The movie that made John Travolta a star and propelled The Bee Gees to the top of the charts. An enthralling mixture of working class realism and dance floor euphoria, Saturday Night Fever was a box office smash, coming in on the heels of Star Wars and Close Encounters. Travolta is Tony Manero, a Brooklyn born and bred Italian American. By day he works in a paint store. At night, he struts his stuff on the dance floor. He’s a crude macho narcissist, yet Travolta shows us his vulnerability and his charm. This new school musical isn’t so very different from the old school, but it has bags of energy and feels true to its place and time.
It’s Tony’s pent-up physicality – his needing to dance, his becoming himself only when he dances – that draws us into the pop rapture of this film. The mood, the beat, and the trance rhythm are so purely entertaining…
This isn’t simply a story about two people who win the dance prize and fall in love. It’s about the poverty of imagination and opportunity in Italian-American life, about families without much hope.
David Thomson, Have You Seen…?
August 24 only: Introduction from UBC educator William Brown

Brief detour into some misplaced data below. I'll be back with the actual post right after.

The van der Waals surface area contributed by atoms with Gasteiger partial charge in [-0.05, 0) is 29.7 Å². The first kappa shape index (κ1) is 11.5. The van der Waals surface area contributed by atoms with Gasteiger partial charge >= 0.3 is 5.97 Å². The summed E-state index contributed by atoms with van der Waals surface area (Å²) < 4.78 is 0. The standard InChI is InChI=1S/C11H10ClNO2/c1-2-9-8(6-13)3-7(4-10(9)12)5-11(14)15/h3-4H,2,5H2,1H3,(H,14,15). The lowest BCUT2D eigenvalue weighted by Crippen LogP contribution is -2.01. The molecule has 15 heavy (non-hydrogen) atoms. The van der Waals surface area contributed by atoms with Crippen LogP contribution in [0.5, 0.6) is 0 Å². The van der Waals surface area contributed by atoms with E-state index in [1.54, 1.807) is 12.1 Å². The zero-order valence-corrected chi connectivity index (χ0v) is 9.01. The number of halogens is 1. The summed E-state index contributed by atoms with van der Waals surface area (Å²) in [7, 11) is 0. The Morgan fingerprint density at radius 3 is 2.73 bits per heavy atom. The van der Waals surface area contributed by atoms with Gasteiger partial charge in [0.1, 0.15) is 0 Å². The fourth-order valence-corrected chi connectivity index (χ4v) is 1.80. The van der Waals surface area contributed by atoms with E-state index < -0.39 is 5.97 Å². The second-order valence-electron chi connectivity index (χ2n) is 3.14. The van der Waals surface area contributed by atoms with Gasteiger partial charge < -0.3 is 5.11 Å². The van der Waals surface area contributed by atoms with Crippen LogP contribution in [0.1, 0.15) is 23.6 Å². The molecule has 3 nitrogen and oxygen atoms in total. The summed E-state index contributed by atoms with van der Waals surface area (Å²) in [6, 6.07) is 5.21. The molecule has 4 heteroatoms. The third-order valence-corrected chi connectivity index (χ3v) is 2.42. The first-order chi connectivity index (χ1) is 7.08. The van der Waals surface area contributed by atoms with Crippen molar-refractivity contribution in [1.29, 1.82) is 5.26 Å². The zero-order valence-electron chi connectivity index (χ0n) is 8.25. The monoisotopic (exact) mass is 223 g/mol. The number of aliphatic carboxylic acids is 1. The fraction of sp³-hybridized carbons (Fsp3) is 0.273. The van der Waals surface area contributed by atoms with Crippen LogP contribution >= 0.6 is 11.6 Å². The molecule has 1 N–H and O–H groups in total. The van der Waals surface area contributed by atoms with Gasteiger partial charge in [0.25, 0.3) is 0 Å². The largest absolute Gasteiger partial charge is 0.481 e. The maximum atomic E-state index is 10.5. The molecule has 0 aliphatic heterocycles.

Ralf D. Bode
The Bee Gees
More Films in This Series
Dog Day Afternoon
Based on a true story of a New York bank robbery which turned into a hostage siege (and a media spectacle), Sidney Lumet's gripping movie showcases a bravura performance from Al Pacino as the homosexual, married, unhappy, decent, confused bank robber.
The biggest hit from the 70s phase of Brian De Palma's career, Carrie takes Stephen King's horror novel about a troubled telekinetic teen and weaves it into a purely cinematic rhapsody of angst and (retali-)elation, what Pauline Kael termed "a terrifyingly lyrical thriller".
All the President's Men
This gripping account of Washington Post reporters Bob Woodward and Carl Bernstein's investigation into the Watergate break-in is a masterclass of cinematic craft from director Alan J Pakula (Klute; The Parallax View) and DP Gordon Willis (The Godfather).
The Parallax View
The most lucid and ingenious, the most deeply, creepily satisfying of paranoia thrillers, Alan J. Pakula's film posits an assassination corporation. Reporter Joe Frady (Warren Beatty) is on to Them, or so he believes…
A passion project for producer-star Warren Beatty, this frothy boudoir comedy of Beverly Hills manners views its hairdresser hero's bed-hopping with a certain sadness. Goldie Hawn, Julie Christie, Lee Grant and Carrie Fisher come along for the ride.